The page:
Tactile sensing and force feedback are – and have been – problem areas for robot grasping. Humans could see, select and pick so much faster. Yet to handle the millions of different everyday items in our factories and warehouses, costly positioning and camera systems have been required. These systems made it easy for fast robots with simple grippers to pick items as they came along – but at great cost.
How do I get to MVP? How do I take my existing technology to a different market? The IROS 2014 Industry Forum brought together entrepreneurs, researchers, venture capitalists and funding agencies from across the globe to shed perspective on these questions and engage in open dialogue about some of the pitfalls of commercializing robotics technology. Here are the 10 best quotes from the event.
This wide-ranging group of robotics-related videos are worth watching. Set aside some time, make sure you have a hi-speed connection, and watch them. They range from cool to informative to downright scary.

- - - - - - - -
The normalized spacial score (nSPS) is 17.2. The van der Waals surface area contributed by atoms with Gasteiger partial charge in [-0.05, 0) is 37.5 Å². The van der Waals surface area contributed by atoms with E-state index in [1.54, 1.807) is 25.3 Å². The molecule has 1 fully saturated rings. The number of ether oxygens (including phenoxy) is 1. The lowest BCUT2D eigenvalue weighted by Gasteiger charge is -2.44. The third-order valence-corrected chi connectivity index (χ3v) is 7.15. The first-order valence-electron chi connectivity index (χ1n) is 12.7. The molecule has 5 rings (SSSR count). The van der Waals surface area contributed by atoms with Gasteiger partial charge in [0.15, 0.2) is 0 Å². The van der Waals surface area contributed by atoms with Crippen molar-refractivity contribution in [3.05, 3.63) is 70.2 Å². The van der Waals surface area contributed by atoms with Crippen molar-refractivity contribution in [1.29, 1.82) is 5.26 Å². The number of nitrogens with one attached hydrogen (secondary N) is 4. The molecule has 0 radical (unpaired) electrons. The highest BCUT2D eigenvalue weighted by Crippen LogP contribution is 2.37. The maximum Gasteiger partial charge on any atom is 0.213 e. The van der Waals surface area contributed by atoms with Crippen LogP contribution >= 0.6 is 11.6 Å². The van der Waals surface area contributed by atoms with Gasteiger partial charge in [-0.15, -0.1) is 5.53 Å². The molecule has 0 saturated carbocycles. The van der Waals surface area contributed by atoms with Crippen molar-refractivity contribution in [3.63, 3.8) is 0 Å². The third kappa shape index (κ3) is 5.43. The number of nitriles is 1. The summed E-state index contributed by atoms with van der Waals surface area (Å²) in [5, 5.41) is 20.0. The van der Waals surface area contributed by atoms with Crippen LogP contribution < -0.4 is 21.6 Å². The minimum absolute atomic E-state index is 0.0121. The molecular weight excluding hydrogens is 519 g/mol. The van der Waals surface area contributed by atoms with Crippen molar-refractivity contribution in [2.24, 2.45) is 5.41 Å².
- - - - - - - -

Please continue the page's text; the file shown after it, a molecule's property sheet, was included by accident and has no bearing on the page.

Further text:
In this episode Per Sjoborg speaks with Henrik Schunk about his company’s work in gripping technology, modular robotics and dexterous manipulation. They then look at service robotics, which was the focus of the SCHUNK Expert Days in Hausen, Germany.
The continuing interest of Google in robotics over the last years and its newest activities in this regard confirms what all players active in robotics will confirm: service robotics is on the threshold of entering a new maturity level. Service robotics conquers new, commercial fields of application and is just becoming an independent industrial sector.